'If there is any breach, there is no forgiveness on this.'
Mohammed Ben Sulayem pledged to help fix Formula One's problems after being elected president of the governing FIA on Friday, but recognised he may also have to punish Lewis Hamilton for breaking the rules by not attending the sport's gala awards.
The 60-year-old Emirati replaced Frenchman Jean Todt at the helm after winning an election with 61.62% of the vote.
Ben Sulayem told reporters he would devote all the time needed to Formula One, whose season ended in uproar in Abu Dhabi last Sunday after a change to the safety car procedure led to Red Bull's Max Verstappen taking the title on the last lap.
FIA race director Michael Masi has been at the centre of the controversy, with Mercedes team boss Toto Wolff saying the Australian had 'robbed' Hamilton of a record eighth championship.
The governing body has agreed to clarify rules and review the decision-making process.
Hamilton, the sport's most successful driver of all time and badly affected by the outcome after leading until seven corners from the end, did not attend Thursday night's gala awards ceremony-- a requirement for the championship's top three.
"If there is any breach, there is no forgiveness on this," said Ben Sulayem, while also recognising that rules could always be improved and saying he wanted to make a fresh start.
"We have to improve in every aspect," he said.
"We will look into the rules and make sure that any situation like this that occurs in the future we will have an instant solution for it," he added
Asked about the FIA's confidence in Masi, he said he would "look into every single matter that can improve the FIA or there is an issue about it" but needed to fully inform himself first.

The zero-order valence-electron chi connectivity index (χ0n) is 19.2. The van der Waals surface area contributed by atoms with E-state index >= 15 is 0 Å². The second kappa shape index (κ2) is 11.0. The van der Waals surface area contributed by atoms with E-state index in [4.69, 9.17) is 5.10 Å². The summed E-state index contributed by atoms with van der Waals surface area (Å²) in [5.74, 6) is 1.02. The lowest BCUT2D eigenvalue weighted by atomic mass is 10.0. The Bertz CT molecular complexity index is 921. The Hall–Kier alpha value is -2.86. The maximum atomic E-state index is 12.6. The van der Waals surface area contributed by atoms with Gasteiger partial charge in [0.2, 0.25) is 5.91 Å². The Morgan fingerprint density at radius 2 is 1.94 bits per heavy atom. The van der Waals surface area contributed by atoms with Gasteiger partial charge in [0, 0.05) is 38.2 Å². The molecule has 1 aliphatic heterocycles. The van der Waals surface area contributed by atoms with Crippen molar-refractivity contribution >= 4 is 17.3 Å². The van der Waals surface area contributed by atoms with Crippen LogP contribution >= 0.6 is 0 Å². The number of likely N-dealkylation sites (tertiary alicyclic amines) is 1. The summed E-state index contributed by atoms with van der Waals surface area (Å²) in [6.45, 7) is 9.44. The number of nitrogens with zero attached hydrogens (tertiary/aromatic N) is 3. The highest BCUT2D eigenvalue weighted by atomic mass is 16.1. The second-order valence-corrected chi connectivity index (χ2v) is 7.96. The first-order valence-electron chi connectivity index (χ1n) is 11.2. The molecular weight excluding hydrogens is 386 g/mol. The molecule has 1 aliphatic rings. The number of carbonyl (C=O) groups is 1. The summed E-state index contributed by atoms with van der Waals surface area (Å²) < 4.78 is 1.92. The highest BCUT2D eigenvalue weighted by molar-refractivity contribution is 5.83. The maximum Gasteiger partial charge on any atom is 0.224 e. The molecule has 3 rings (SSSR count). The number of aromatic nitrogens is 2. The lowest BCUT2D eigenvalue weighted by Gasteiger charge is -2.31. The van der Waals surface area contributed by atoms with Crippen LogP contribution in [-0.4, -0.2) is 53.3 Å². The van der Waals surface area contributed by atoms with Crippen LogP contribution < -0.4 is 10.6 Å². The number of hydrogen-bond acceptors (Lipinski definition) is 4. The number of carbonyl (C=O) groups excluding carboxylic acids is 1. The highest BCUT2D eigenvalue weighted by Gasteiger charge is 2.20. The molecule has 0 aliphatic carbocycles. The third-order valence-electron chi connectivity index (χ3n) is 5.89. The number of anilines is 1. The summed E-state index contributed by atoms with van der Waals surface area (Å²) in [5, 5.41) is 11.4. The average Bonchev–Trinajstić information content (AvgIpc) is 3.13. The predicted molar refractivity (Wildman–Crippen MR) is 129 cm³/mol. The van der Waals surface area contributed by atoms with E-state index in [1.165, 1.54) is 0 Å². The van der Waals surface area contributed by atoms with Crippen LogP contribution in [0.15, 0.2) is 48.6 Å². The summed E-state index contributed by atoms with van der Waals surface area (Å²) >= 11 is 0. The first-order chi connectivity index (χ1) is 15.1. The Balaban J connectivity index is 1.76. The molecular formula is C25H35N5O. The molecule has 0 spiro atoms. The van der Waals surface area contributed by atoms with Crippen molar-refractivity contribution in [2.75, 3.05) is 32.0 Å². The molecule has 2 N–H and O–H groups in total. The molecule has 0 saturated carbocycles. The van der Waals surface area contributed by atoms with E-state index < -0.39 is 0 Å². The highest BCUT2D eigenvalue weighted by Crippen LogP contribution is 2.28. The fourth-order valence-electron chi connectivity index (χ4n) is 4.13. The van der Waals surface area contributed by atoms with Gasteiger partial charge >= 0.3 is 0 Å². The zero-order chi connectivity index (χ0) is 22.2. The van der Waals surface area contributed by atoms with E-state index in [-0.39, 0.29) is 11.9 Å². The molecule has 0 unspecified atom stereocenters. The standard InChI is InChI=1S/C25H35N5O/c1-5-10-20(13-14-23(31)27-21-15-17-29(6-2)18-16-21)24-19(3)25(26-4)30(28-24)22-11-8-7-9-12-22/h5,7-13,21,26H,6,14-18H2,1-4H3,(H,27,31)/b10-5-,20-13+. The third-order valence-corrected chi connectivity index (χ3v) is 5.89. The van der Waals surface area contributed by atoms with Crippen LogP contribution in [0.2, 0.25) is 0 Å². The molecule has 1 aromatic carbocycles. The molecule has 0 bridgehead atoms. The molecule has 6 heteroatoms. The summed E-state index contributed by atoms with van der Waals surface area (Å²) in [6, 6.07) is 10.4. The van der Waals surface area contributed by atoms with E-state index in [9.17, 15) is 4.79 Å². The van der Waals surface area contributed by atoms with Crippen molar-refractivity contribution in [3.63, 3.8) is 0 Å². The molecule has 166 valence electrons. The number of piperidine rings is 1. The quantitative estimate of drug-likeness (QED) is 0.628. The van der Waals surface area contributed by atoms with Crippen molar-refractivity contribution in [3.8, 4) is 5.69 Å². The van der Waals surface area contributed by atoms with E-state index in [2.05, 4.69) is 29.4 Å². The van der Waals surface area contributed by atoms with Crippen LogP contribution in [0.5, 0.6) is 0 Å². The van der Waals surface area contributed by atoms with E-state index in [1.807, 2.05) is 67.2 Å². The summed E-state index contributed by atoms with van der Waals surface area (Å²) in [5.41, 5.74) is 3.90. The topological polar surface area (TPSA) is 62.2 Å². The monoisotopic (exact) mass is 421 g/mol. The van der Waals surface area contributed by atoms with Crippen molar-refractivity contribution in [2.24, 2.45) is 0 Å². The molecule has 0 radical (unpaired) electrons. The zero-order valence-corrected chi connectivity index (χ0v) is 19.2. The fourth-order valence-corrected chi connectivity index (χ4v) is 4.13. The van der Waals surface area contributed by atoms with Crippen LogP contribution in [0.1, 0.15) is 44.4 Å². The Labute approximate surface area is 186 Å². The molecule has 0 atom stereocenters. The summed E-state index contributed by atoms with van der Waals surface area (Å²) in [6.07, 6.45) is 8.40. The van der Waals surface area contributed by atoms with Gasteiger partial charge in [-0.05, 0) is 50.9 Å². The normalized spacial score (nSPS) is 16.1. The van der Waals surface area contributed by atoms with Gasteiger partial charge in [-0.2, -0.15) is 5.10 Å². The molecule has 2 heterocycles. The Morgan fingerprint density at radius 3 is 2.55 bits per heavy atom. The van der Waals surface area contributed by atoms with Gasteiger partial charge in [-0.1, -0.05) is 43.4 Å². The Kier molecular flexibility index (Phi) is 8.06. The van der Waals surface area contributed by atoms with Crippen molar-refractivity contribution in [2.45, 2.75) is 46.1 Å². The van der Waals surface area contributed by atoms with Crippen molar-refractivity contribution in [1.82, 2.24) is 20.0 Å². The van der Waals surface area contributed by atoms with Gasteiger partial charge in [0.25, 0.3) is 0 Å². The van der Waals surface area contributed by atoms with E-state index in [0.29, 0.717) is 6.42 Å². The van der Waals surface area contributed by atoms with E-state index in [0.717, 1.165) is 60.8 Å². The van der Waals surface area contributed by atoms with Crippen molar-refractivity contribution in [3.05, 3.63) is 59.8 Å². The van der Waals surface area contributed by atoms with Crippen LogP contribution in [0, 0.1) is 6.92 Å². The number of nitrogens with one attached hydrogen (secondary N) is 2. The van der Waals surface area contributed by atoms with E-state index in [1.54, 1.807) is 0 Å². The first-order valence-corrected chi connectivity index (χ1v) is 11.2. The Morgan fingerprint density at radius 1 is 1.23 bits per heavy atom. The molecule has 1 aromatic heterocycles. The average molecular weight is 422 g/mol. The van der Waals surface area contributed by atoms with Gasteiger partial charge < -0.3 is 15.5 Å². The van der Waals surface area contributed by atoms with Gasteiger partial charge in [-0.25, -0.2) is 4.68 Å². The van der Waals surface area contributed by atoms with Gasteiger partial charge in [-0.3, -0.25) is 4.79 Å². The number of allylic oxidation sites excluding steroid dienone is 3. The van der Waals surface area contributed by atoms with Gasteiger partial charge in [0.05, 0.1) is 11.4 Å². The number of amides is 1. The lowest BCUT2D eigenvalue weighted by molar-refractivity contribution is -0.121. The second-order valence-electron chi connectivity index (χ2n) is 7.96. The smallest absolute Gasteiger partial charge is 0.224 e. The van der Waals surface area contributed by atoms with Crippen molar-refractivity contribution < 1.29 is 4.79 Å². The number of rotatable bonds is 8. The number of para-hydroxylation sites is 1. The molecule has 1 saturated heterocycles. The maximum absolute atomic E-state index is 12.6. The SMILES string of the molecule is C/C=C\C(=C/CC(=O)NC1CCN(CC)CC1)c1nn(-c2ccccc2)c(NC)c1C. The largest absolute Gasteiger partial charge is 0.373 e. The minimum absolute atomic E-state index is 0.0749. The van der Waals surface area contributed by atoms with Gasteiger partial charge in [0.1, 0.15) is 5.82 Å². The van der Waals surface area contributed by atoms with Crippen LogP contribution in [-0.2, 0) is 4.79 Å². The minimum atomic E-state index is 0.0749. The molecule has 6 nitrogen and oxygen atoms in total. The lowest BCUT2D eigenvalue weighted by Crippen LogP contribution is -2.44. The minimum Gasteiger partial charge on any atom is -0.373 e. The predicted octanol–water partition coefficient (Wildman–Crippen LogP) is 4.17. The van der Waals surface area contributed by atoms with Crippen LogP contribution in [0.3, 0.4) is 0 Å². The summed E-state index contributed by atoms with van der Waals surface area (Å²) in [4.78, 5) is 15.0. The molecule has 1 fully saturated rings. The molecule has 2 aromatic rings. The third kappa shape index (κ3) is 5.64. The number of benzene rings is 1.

In a significant break with the past, Ben Sulayem is the first non-European elected FIA president.
"This is the centre of Europe but the FIA is for all members and a world organisation," he said.
"(Some people said) they will never accept anyone from outside Europe. I heard it and didn't take it very seriously. I was not upset about it at all.
"Actually, the same people then called me and said 'we don't mind'. I remember one person said to me ... 'America had a Black president and the Vatican had a non-European Pope, we don't mind someone from your part of the world with the name of Mohammed."
Ben Sulayem said diversity and governance were high on his agenda, as well as increasing motorsport participation significantly in the developing world.
Brazilian Fabiana Ecclestone, the wife of former Formula One supremo Bernie, will be a vice-president for sport in South America.
"The choice was made on merit," he said. "She had been involved in mobility in Brazil, in Formula One, and she has been on two of the (FIA) commissions so her experience is there."
Robert Reid, who was co-driver to Britain's late world rally champion Richard Burns, will take the role of deputy president for sport.